Stephen Sondheim was one of the most important figures of musical theater in the 20th century. At ten years old his close friendship with James Hammerstein led to a mentorship with his friend’s father, Oscar Hammerstein II. Sondheim wrote the lyrics for “West Side Story” and, in 1962, wrote music and lyrics for “A Funny Thing Happened on the Way to the Forum,” which was a smash hit on Broadway. From 1970 to 1981 he collaborated with Hal Prince producing shows like “Follies,” “Company,” “A Little Night Music,” and “Sweeney Todd.” Their collaboration ended in 1981 with “Merrily We Roll Along,” which was a failure by comparison. While soul-searching and figuring out his next move, Sondheim met James Lapine with whom he would collaborate in the second half of his career.
“Sunday in the Park with George” was created at this pivotal point in Sondheim’s career. Amy Spaulding-Heuring, director of the show says, “In honor of Sondheim, who passed away in November 2021 at age 91, the Rep wanted to bookend this season with shows written by him. They began the season with ‘Side by Side’ and chose ‘Sunday in the Park with George’ to close with.”
Art on stage
Spaulding-Heuring says the cast is honored to present this musical because it’s rarely done due to its unusual and challenging staging. The titular “George” is French impressionist painter Georges Seurat and was inspired by his famous painting, “A Sunday Afternoon on the Island of la Grande Jatte.” The plot involves a fictionalized Seurat who immerses himself in his painting, and his great-grandson (also named George) who is a conflicted, contemporary artist. Spaulding-Heuring notes, “the musical contains some of Sondheim’s most challenging music to perform while also being arguably his most personal work. It’s very ambitious both musically and in terms of staging, taking place in two very distinct time periods. Act I takes place in the 1880s and Act 2 is 100 years later in 1984. You have two different sets of costumes and the cast needs to change very quickly. In the original production, set pieces came up out of the floor. We are using projections instead but they must be perfectly timed with the dialogue and the music. It’s a difficult piece but we’re embracing it.”
Part of life’s rich pageant
What Spaulding-Heuring loves most about directing community theater is the fact that people from all walks of life and ability levels come together to put on a show. “We have an actress who is ten years old playing Louise, while the actor playing George has done professional work in New York and New Jersey. The actress playing Dot has done musical theater with Croswell and The Rep. Three weeks in March were spent rehearsing the music intensively, and April was devoted to staging.”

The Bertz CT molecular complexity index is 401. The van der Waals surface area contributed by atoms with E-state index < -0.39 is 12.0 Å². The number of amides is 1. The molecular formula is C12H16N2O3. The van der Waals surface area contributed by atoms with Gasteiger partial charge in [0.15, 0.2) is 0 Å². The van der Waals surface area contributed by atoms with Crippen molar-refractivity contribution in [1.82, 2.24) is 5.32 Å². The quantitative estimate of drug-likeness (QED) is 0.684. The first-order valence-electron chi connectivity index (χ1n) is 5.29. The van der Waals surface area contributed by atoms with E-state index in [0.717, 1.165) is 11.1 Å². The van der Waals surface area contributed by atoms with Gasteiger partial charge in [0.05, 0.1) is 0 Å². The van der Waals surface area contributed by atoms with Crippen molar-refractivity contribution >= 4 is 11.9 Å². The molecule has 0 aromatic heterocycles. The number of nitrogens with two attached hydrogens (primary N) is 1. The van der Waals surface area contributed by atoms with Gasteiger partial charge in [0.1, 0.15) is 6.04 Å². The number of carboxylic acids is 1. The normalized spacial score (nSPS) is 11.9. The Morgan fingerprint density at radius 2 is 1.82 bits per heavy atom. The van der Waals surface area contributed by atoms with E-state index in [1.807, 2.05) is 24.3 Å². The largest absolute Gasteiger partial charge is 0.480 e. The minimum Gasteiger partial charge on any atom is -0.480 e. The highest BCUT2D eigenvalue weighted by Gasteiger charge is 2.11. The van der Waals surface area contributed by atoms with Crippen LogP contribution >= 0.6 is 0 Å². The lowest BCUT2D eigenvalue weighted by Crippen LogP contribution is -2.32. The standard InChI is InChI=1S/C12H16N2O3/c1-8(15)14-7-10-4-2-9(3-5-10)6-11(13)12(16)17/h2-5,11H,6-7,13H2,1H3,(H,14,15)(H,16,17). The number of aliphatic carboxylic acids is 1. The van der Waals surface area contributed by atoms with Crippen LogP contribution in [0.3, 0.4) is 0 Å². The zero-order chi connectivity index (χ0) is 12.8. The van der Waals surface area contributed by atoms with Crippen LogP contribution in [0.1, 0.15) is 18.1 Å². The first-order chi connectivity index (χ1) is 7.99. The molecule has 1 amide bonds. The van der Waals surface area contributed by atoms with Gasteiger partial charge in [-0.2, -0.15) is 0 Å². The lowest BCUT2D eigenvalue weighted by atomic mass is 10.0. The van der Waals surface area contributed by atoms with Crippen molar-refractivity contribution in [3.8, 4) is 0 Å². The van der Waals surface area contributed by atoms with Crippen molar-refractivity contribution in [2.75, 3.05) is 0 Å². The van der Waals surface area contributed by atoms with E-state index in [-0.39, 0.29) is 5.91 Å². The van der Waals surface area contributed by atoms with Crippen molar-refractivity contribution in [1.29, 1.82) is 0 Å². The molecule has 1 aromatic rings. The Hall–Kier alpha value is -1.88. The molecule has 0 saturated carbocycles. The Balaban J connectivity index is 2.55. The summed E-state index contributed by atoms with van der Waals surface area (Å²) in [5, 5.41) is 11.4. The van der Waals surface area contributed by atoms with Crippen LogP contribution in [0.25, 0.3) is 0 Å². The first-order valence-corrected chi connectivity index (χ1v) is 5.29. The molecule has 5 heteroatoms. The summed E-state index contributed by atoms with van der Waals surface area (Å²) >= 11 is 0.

One of the most complicated numbers is “It’s Hot Up Here,” which is sung by the characters in Seurat’s painting. It imagines that the characters are trapped in the painting for posterity and are not very happy about it. Spaulding-Heuring notes that this is a very precise piece with tight, overlapping harmonies. If someone misses a line it could have a disastrous domino effect.
Sondheim may have been going for art imitating life and imitating art irony with this song as it does mirror the difficulties working in a show for a long time. “Sondheim was a realist,” says Spaulding-Heuring. “All his musicals show that relationships are messy and yet we pursue them. In this musical he’s tackling the realistic demands of making art while having to satisfy yourself and your financial backers. It’s true of both artists in the musical and Sondheim himself.”
The artistic committee at The Rep chose this musical because it revitalized Sondheim’s career. The song, “We Do Not Belong Together,” is a favorite of Spaulding-Heuring’s. “It’s heartbreakingly beautiful. It’s an anthem to 1984’s George, urging him to move on and find his art and himself, and Sondheim’s anthem to himself as well. He also needed to move on from the first half of his career and create something new.”
June 9-25 at the 10th Street Stage. $14.75-$24.75. 16 Tenth St., Toledo. 419-243-9277. toledorep.org.